It is still too early to tell for sure which solution will end up being the one used to land the first humans on Mars. There are arguments for each solution, plus other factors to consider - cost, ease of testing, landing accuracy, reusability and safety. A great deal of work remains to be done before a crewed vehicle will be able to survive the process of landing on Mars, but there is reason for optimism.

Max Fagin has worked for NASA and SpaceX, and now works for the startup Made In Space in Mountain View, CA. He earned a BA in Physics and Astronomy from Vassar College, a BE in Mechanical Engineering from Dartmouth College, and recently completed a Masters in Aeronautical and Astronautical Engineering at Purdue University. At Purdue, he minored in astrodynamics and completed a thesis on improvements to Mars EDL trajectories employing SRP.
The views expressed here are solely those of the author and do not reflect the opinions of Made in Space, SpaceX or any other party.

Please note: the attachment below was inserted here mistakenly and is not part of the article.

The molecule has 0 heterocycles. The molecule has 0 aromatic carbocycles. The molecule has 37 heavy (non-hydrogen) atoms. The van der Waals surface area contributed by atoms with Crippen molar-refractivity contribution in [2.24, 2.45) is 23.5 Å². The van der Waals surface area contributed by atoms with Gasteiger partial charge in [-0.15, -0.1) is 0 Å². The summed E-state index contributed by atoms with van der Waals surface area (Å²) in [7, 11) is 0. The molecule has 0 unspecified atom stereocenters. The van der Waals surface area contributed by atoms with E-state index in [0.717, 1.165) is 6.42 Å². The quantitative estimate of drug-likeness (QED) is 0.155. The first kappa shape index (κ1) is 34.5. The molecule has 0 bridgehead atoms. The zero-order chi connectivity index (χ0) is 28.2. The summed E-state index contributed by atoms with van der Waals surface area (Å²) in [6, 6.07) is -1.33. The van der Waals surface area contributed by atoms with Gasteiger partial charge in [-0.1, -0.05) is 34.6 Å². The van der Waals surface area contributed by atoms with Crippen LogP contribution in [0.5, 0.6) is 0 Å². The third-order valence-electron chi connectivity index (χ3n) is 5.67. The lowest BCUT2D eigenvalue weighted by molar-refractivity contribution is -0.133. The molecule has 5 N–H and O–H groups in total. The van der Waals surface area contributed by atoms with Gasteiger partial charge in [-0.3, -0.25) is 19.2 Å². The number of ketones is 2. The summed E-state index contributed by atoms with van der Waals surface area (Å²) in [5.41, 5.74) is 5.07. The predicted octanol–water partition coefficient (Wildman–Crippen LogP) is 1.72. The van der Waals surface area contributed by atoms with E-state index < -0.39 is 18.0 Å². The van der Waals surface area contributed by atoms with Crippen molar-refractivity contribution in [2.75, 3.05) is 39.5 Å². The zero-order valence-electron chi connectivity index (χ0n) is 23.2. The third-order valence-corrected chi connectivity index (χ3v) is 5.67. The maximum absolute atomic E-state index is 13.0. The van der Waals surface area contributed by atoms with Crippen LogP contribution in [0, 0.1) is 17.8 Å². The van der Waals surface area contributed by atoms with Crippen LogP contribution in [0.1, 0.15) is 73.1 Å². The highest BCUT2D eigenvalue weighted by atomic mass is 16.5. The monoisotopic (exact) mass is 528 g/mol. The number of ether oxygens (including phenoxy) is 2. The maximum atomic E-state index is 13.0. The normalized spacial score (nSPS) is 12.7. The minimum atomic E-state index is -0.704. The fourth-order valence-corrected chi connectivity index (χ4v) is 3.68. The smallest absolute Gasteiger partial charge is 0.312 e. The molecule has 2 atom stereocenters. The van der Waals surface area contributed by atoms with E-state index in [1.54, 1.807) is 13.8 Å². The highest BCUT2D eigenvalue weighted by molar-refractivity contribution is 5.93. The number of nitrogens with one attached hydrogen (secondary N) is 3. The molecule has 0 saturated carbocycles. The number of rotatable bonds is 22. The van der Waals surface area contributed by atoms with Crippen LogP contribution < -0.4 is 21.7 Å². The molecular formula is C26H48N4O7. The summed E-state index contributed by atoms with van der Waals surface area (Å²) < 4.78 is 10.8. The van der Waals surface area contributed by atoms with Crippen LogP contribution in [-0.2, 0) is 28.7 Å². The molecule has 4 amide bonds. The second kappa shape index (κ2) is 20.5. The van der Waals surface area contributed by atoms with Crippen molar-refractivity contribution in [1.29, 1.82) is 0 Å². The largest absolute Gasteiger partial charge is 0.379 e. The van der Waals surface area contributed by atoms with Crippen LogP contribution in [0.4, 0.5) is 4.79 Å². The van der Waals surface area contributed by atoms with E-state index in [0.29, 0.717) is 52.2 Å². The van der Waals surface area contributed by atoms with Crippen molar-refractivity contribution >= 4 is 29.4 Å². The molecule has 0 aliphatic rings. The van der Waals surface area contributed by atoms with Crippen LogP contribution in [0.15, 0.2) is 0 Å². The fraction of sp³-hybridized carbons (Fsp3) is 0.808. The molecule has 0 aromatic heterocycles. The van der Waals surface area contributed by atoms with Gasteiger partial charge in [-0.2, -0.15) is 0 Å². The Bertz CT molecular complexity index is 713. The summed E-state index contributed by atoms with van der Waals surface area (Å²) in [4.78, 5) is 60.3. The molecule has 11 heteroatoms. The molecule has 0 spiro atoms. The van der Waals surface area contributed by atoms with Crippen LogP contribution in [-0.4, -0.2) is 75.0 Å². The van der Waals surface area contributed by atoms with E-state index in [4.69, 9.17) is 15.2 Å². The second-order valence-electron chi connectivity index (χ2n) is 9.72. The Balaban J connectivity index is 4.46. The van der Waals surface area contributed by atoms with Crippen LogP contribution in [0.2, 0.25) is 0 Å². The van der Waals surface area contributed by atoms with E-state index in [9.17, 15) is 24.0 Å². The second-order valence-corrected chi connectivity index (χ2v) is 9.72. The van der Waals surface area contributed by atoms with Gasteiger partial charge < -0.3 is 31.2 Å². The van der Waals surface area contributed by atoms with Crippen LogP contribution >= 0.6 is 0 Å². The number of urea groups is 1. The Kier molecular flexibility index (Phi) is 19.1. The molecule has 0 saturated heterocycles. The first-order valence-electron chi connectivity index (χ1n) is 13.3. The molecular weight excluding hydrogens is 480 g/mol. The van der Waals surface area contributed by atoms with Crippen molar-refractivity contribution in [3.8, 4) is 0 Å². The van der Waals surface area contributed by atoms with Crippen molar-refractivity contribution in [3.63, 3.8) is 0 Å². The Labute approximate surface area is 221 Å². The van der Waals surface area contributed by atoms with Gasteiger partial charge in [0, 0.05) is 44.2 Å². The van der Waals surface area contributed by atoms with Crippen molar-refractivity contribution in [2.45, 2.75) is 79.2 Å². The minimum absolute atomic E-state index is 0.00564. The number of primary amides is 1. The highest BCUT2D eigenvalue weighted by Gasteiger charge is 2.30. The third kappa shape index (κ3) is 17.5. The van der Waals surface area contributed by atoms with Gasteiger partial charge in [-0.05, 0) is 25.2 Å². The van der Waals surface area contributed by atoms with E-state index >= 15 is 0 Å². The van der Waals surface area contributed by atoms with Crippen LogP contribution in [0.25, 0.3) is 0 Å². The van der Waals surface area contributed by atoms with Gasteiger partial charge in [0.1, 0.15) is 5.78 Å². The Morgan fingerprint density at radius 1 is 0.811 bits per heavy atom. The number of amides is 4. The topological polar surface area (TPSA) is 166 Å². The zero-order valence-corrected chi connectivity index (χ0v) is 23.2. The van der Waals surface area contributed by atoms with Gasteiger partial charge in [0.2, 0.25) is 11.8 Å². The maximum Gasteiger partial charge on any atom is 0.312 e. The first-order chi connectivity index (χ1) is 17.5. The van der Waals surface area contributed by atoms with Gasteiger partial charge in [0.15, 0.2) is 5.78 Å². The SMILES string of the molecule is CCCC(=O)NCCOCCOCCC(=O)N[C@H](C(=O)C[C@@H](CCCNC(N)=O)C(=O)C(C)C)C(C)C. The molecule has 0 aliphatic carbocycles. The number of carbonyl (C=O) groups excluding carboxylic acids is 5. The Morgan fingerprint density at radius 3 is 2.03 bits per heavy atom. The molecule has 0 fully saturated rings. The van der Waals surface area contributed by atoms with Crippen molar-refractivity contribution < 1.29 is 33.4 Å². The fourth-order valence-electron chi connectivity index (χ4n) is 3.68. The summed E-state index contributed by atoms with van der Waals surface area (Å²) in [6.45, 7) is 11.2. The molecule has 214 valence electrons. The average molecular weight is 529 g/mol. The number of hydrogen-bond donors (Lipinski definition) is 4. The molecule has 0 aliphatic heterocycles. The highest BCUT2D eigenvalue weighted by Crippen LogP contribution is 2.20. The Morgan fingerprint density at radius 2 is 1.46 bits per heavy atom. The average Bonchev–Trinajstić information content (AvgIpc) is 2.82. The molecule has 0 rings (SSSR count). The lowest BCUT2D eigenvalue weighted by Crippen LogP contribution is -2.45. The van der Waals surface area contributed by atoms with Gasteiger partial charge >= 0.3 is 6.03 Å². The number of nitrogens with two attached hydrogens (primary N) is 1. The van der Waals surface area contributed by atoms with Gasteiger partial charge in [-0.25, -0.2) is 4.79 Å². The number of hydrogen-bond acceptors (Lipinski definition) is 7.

Jan Millsapps,
Madame Mars: Women and the Quest for Worlds Beyond

Documentaries are famously long-duration projects.

In most cases there is an initial concept, a treatment or story outline, perhaps with bullet points or a list of potential interviewees. There is most likely a stated purpose, a point of view, and a hopeful outcome in mind, but no fixed script - the story evolves over time.
Producers and directors find themselves spending months, years, locating and managing resources, gaining (and sometimes losing) access to vital subjects, engaging in considerable research (nobody wants to tell an incomplete or incorrect story), viewing and reviewing recorded material for its on-screen value, and juggling categories of subject matter to determine what belongs in the finished film and what does not.

Our first shoot: preschoolers at Chabot Space and Science Center creating their own solar system

and performing as planets, asteroids, comets and the sun. This young woman played Mars.